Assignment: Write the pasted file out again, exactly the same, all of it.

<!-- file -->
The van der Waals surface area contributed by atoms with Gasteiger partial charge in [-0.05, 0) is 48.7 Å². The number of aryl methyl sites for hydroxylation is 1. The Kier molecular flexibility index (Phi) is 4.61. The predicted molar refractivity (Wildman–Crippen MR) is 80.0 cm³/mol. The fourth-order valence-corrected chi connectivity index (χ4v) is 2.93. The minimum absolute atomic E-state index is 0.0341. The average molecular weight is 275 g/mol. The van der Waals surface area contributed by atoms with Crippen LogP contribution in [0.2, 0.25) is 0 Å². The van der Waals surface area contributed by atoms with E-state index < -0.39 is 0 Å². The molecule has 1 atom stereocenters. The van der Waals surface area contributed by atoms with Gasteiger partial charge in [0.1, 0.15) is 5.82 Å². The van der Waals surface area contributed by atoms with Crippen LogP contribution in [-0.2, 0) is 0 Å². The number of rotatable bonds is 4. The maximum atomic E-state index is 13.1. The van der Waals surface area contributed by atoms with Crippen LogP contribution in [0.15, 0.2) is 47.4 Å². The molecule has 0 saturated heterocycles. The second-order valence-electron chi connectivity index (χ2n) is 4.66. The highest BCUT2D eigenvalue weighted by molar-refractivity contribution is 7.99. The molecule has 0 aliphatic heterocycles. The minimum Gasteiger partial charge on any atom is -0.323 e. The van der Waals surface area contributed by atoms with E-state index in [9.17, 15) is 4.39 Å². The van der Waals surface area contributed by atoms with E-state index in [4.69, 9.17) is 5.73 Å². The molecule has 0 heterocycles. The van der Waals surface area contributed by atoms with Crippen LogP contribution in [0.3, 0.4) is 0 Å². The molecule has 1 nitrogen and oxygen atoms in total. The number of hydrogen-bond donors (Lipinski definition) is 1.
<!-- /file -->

The van der Waals surface area contributed by atoms with Gasteiger partial charge in [-0.05, 0) is 48.7 Å². The number of aryl methyl sites for hydroxylation is 1. The Kier molecular flexibility index (Phi) is 4.61. The predicted molar refractivity (Wildman–Crippen MR) is 80.0 cm³/mol. The fourth-order valence-corrected chi connectivity index (χ4v) is 2.93. The minimum absolute atomic E-state index is 0.0341. The average molecular weight is 275 g/mol. The van der Waals surface area contributed by atoms with Crippen LogP contribution in [0.2, 0.25) is 0 Å². The van der Waals surface area contributed by atoms with E-state index < -0.39 is 0 Å². The molecule has 1 atom stereocenters. The van der Waals surface area contributed by atoms with Gasteiger partial charge in [0.1, 0.15) is 5.82 Å². The van der Waals surface area contributed by atoms with Crippen LogP contribution in [-0.2, 0) is 0 Å². The number of rotatable bonds is 4. The maximum atomic E-state index is 13.1. The van der Waals surface area contributed by atoms with Crippen LogP contribution in [0.15, 0.2) is 47.4 Å². The molecule has 0 saturated heterocycles. The second-order valence-electron chi connectivity index (χ2n) is 4.66. The highest BCUT2D eigenvalue weighted by molar-refractivity contribution is 7.99. The molecule has 0 aliphatic heterocycles. The minimum Gasteiger partial charge on any atom is -0.323 e. The van der Waals surface area contributed by atoms with E-state index in [9.17, 15) is 4.39 Å². The van der Waals surface area contributed by atoms with E-state index in [4.69, 9.17) is 5.73 Å². The molecule has 0 heterocycles. The van der Waals surface area contributed by atoms with Crippen LogP contribution in [0.3, 0.4) is 0 Å². The molecule has 1 nitrogen and oxygen atoms in total. The number of hydrogen-bond donors (Lipinski definition) is 1.